The House Appropriations Committee advanced a $36 billion state budget bill on Monday, the first attempt by state leaders to determine how to allocate money – including new federal Covid relief funds – to help Louisiana recover from the pandemic. The proposal from GOP-led House leadership largely mirrors the recommendations from Gov. John Bel Edwards, and leaves spending on most state programs essentially flat. It includes a modest pay raise for public school teachers and college faculty, along with need-based college scholarships. The AP’s Melinda Deslatte reports:
The higher education raises would vary, but elementary and secondary school teachers would get $800 pay raises while school support staff would receive $400 increases. Those are double the amounts proposed by the Democratic governor – but fall short of the $1,000 teacher salary hikes and $500 support worker raises that legislative leaders promised.
GOP leadership also unveiled how they would spend funding from President Joe Biden’s American Rescue Plan Act. Biden will be in Louisiana on Thursday to pitch his infrastructure plan.
Of the federal cash, $400 million would be sent to the state’s bankrupt unemployment trust fund to help pay jobless benefits rather than using federal loans. Lawmakers would steer $300 million to water system upgrades, $90 million to expand broadband access, $10 million for logging industry assistance and $4.5M for grants to movie theater operators who lost money during the pandemic. Another $800 million in federal aid would be steered to a fund for lawmakers to decide how to spend later. “We’ll wait for the final federal guidance before we start allocating the dollars,” (Rep. Jerome “Zee”) Zeringue said.
Nonsensical payouts to businesses
Currently, when a company in Louisiana gets more tax exemptions, deductions, credits or rebates than they owe the state in taxes, Louisiana cuts them a check for the balance, at a cost to taxpayers of $256 million per year. Senate Bill 240, by state Sen. Jay Luneau, aims to end this practice. On Monday, his bill advanced out of the Senate Committee on Revenue and Fiscal Affairs without objection. The Advocate’s Mark Ballard has the story:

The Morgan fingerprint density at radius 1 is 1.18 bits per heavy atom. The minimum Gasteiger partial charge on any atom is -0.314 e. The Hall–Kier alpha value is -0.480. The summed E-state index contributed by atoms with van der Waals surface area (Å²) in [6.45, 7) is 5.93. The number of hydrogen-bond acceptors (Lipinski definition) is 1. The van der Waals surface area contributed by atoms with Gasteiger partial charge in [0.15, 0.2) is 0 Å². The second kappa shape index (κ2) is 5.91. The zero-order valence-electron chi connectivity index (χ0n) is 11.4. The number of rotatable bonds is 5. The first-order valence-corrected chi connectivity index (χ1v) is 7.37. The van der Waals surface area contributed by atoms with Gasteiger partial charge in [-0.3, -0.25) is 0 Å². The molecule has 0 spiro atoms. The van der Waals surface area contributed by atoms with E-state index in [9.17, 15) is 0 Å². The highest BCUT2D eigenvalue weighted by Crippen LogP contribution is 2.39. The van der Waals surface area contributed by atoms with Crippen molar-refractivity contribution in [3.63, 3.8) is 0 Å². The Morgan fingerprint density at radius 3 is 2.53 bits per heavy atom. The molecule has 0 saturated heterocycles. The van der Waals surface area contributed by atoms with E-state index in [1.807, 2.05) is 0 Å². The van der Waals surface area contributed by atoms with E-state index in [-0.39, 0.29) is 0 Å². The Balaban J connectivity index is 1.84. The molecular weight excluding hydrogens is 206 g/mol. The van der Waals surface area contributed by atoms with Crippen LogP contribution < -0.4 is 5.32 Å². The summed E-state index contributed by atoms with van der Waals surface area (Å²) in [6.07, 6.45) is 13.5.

“It’s nonsensical,” said state Sen. Jay Luneau, the Alexandria Democrat who sponsored the legislation. Once the company’s tax liability hits zero, that’ll be the end of it and the state will not write a check. “Why are the tax dollars that my companies pay, that your companies pay, going to refund companies with more deductions?” Luneau said. The state annually exempts $9 billion that otherwise would be taxed and go into the state treasury.
The battle for 1042 Cutler Street
Alfonzo Hill is a 38-year-old single father who lost his restaurant jobs in the Covid-19 pandemic and has been unable to pay rent ever since. His landlord, Romeo Budhoo, is a Guyanese immigrant who scrimped and saved to buy and renovate properties in his adopted hometown of Schenectady, NY, and is now at risk of losing his small business as Hill and other cash-strapped tenants are months behind on their rent. The Washington Post’s Eli Saslow offers a moving portrait of the pandemic economy through the eyes of a landlord and tenant – and a housing crisis that looms when the federal eviction moratorium expires.
In the covid economy of 2021, the federal government has created an ongoing grace period for renters until at least July, banning all evictions in an effort to hold back a historic housing crisis that is already underway. More than 8 million rental properties across the country are behind on payments by an average of $5,600, according to census data. Nearly half of those rental properties are owned not by banks or big corporations but instead by what the government classifies as “small landlords” — people who manage their own rentals and depend on them for basic income, and who are now trapped between tenants who can’t pay and their own mounting bills for insurance, mortgages and property tax.
Limiting education on race is wrong
The murder of George Floyd by Minneapolis police officer Derek Chauvin sparked a new public reckoning with the racist systems and structures that have oppressed Black people in America for generations. Unfortunately, Rep. Ray Garofalo, who heads the House Education Committee, responded to that reckoning by introducing legislation that aimed to prevent Louisiana students from learning about systemic and institutional racism. But as Will Sutton of the Times-Picayune | The Baton Rouge Advocate explains, it is vitally necessary for Louisiana’s students to learn to think critically about race.
Critical race theorists disagree about some of the concepts just as economists disagree about aspects of capitalism, deficits and taxes. Skilled teachers and scholars like Kennedy can challenge students like me. They open eyes, soften hearts and cause us to consider other ideas. Trump and Garofalo were seeking to limit debate and discussion. They didn’t want federal employees and contractors or our youth to learn about historic and systemic racism as posited by critical race theorists. Kennedy said our pluralistic society should include various viewpoints, including those with which we disagree. He described legislative efforts like Garofalo’s as “very dangerous,” “very bad” and “very anti-democratic.” He said it’s ironic because they argue that we should be able to disagree with candid debate. Their approaches were systematic efforts to legally limit debate and our thinking. That’s wrong.
Number of the Day
$650 – The maximum amount for court fees in Louisiana, which is the steepest in the nation. House Bill 604 by Rep. Ted James and a companion measure House Bill 232 by Rep. Joe Marino aim to solve this barrier for formerly incarcerated individuals. (Source: The Advocate)